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Facebook and ABC: Does an Online-Associated Debate Without Significant User Participation Really Matter?



Charlesgibson If I'm correctly reading the information initially circulated by ABC and Facebook, the two debates they are presenting in New Hampshire Jan. 5, just three days before the state's primaries, will feature even less input from online users than the CNN/YouTube matchups.

According to the releases provided earlier today, ABC will allow Facebook members to follow material provided by its campaign reporters before, during and after the debate, which users can discuss in special Debate Groups. Users can also email their favorite reporters and answers polls. Still, while I'm sure the network will find some way to reference the material during its broadcast, I expect anchor/questioner Charles Gibson to live up to his image as the nation's most traditional network news anchor and limit the material coming into the actual debate from online.Facebooklogo

This is a "push" event; the network is mostly pushing information at Facebooks users, with limited venues provided for members to substantively influence any of it. I wonder, in the age of user-generated video, citizen journalism and widespread blogging, whether this will feel like a mostly old-fashioned anachronism.   

Which is too bad -- so far, the online component of this debate series seems more like a gimmick than the CNN/YouTube event, which at least features questions asked by average people even if the actual queries are selected by CNN. As more of these partnerships are announced, media outlets will discover what works and what doesn't as pundits like me figure out whether it actually changes anything.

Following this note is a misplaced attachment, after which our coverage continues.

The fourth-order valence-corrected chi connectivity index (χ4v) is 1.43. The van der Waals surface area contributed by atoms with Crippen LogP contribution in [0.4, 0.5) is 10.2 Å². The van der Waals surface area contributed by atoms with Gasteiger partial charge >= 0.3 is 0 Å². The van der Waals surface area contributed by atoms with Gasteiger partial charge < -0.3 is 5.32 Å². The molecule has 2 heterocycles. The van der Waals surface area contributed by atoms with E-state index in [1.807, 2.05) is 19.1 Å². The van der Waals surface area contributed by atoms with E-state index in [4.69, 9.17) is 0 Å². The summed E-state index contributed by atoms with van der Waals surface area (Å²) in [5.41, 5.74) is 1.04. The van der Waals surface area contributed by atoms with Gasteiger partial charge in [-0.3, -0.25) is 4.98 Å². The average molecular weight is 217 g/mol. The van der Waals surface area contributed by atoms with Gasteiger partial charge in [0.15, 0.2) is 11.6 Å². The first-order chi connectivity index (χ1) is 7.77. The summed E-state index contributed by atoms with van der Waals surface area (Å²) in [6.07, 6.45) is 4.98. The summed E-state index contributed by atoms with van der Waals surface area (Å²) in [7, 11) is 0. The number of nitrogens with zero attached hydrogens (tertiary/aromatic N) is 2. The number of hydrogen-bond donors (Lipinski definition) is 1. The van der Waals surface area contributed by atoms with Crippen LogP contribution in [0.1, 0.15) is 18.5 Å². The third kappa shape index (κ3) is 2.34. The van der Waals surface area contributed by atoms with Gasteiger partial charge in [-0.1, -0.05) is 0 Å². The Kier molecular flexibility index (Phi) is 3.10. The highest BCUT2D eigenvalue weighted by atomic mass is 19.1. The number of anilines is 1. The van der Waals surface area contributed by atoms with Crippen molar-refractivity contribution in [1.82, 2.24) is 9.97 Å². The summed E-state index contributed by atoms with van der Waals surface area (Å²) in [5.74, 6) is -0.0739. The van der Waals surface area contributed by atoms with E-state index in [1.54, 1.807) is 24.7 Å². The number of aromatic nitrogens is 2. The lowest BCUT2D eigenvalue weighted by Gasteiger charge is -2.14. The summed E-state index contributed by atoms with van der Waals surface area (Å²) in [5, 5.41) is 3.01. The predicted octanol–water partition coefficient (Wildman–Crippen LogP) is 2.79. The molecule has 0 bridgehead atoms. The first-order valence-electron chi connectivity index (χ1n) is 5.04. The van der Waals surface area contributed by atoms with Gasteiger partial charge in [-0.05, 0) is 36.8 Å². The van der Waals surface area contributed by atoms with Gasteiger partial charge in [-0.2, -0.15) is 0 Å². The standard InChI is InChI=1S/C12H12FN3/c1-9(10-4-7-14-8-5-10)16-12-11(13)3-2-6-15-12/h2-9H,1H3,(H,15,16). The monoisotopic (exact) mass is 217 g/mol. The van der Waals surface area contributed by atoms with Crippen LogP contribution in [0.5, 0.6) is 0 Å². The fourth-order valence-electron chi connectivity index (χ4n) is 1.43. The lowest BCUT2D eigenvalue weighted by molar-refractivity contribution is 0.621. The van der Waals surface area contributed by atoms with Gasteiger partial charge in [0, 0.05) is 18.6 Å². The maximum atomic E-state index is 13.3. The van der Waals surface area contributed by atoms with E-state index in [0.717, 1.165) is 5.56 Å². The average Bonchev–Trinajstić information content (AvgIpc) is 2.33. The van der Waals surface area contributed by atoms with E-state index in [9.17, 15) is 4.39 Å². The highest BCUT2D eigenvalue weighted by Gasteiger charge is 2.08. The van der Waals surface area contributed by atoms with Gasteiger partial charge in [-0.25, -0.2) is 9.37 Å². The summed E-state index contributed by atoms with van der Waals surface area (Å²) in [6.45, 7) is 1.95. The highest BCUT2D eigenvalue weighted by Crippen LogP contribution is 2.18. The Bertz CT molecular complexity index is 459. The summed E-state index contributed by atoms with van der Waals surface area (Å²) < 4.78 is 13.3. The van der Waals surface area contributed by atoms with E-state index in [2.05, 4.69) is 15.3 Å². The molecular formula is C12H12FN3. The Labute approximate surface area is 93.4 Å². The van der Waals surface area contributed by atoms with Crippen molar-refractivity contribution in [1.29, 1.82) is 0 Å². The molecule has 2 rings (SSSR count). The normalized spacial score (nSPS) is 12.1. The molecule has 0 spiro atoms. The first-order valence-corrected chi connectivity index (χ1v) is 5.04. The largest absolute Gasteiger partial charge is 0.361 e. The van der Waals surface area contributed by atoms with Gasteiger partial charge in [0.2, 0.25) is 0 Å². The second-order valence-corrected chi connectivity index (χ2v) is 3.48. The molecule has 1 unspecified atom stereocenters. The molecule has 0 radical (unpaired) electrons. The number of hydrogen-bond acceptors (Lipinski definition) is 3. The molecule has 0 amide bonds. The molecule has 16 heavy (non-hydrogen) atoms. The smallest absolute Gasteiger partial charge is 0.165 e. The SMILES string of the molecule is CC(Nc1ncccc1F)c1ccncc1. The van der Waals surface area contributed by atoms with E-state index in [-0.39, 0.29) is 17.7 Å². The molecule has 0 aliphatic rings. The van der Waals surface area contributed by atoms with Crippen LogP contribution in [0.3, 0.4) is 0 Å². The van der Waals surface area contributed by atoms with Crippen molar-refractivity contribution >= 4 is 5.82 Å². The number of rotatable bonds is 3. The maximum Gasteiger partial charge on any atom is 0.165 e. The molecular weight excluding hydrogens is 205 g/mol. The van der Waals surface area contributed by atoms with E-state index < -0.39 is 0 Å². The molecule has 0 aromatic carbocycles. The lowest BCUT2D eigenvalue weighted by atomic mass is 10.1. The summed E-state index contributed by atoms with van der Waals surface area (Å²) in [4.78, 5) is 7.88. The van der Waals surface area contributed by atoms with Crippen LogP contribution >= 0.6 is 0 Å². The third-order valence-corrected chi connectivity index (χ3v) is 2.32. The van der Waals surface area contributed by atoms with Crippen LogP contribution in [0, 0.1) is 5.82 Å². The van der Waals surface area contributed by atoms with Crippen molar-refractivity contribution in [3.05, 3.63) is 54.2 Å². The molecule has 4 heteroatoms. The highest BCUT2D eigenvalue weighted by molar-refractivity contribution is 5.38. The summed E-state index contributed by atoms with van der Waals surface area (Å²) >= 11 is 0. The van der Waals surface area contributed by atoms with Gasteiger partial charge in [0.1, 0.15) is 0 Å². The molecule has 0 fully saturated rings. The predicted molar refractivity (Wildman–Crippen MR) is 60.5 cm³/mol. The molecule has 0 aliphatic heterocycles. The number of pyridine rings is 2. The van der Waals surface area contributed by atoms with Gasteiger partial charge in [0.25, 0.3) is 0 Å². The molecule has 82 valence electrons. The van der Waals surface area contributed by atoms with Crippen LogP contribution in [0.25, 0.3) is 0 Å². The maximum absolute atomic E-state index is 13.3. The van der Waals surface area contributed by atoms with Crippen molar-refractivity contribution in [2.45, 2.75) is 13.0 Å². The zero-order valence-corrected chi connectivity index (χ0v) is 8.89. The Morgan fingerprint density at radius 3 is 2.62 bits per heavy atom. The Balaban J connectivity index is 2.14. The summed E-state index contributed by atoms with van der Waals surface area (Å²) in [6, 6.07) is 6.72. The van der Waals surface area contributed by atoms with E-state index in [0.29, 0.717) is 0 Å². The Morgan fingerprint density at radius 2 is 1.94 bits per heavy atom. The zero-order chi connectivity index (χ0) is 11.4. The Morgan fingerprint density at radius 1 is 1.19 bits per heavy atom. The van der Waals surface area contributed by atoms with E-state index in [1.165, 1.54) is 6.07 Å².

Click below for the official release; decide for yourself....


Debates to Air in Primetime on ABC Days before the New Hampshire Primary

ABC News, Hearst Argyle’s WMUR-TV and Facebook will host back-to-back Democratic and Republican Presidential debates in New Hampshire on Saturday January 5th. With the country focused on the upcoming New Hampshire Primary and the Iowa Caucuses just concluded, the two 90-minute debates will air in primetime on national television starting at 7:00 p.m., ET/PT on the ABC Television Network.

Both debates will be held on the campus of Saint Anselm College in Manchester, New Hampshire. ABC News Anchor Charles Gibson will moderate and will be joined in the questioning by WMUR Anchor and Political Director Scott Spradling. Before, after and during the debates, Facebook users will be able to participate in Debate Groups, providing a companion to the televised debates.

“Coming on the heels of the Iowa Caucuses, these back-to-back primetime events will let voters in New Hampshire and throughout the country see the candidates challenge each other at a moment in the campaign when the stakes couldn’t be higher,” said ABC News President David Westin.

“WMUR is proud of its tradition of informing New Hampshire voters,” said WMUR President and General Manager Jeffrey Bartlett. “We're excited to once again produce these important debates, Bartlett added.

The first 90 minute debate will air beginning at 7:00 p.m., ET/PT followed by immediately by the second debate with a break between them only to re-set the stage. (The order of the debates will be decided by a coin toss.)

Candidate participation in the debates will be contingent upon objective criteria established by the debate hosts.  The format of the debates and information about media credentialing will be announced at a later date.

Hearst-Argyle's WMUR will provide additional exclusive digital content on its web platforms: and 

[Last modified: Wednesday, July 21, 2010 2:42pm]


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